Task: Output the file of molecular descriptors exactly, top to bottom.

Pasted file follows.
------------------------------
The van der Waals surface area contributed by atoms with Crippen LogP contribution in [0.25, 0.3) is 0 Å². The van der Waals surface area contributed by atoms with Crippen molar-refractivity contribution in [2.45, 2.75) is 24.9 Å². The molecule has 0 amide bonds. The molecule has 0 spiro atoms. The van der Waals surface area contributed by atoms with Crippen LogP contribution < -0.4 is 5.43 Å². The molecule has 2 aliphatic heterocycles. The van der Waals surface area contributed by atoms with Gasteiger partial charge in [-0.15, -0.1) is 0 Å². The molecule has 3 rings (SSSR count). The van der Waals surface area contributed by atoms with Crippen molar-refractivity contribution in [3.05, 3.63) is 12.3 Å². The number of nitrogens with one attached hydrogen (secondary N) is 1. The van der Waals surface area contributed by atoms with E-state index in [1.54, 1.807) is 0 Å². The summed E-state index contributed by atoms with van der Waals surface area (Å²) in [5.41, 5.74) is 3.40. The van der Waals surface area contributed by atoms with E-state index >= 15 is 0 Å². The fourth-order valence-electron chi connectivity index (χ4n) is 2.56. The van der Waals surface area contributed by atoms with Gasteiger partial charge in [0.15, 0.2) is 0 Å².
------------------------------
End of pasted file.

The van der Waals surface area contributed by atoms with Crippen LogP contribution in [0.25, 0.3) is 0 Å². The van der Waals surface area contributed by atoms with Crippen molar-refractivity contribution in [2.45, 2.75) is 24.9 Å². The molecule has 0 amide bonds. The molecule has 0 spiro atoms. The van der Waals surface area contributed by atoms with Crippen LogP contribution < -0.4 is 5.43 Å². The molecule has 2 aliphatic heterocycles. The van der Waals surface area contributed by atoms with Gasteiger partial charge in [-0.15, -0.1) is 0 Å². The molecule has 3 rings (SSSR count). The van der Waals surface area contributed by atoms with Crippen molar-refractivity contribution in [3.05, 3.63) is 12.3 Å². The number of nitrogens with one attached hydrogen (secondary N) is 1. The van der Waals surface area contributed by atoms with E-state index in [1.54, 1.807) is 0 Å². The summed E-state index contributed by atoms with van der Waals surface area (Å²) in [5.41, 5.74) is 3.40. The van der Waals surface area contributed by atoms with E-state index >= 15 is 0 Å². The fourth-order valence-electron chi connectivity index (χ4n) is 2.56. The van der Waals surface area contributed by atoms with Gasteiger partial charge in [0.15, 0.2) is 0 Å².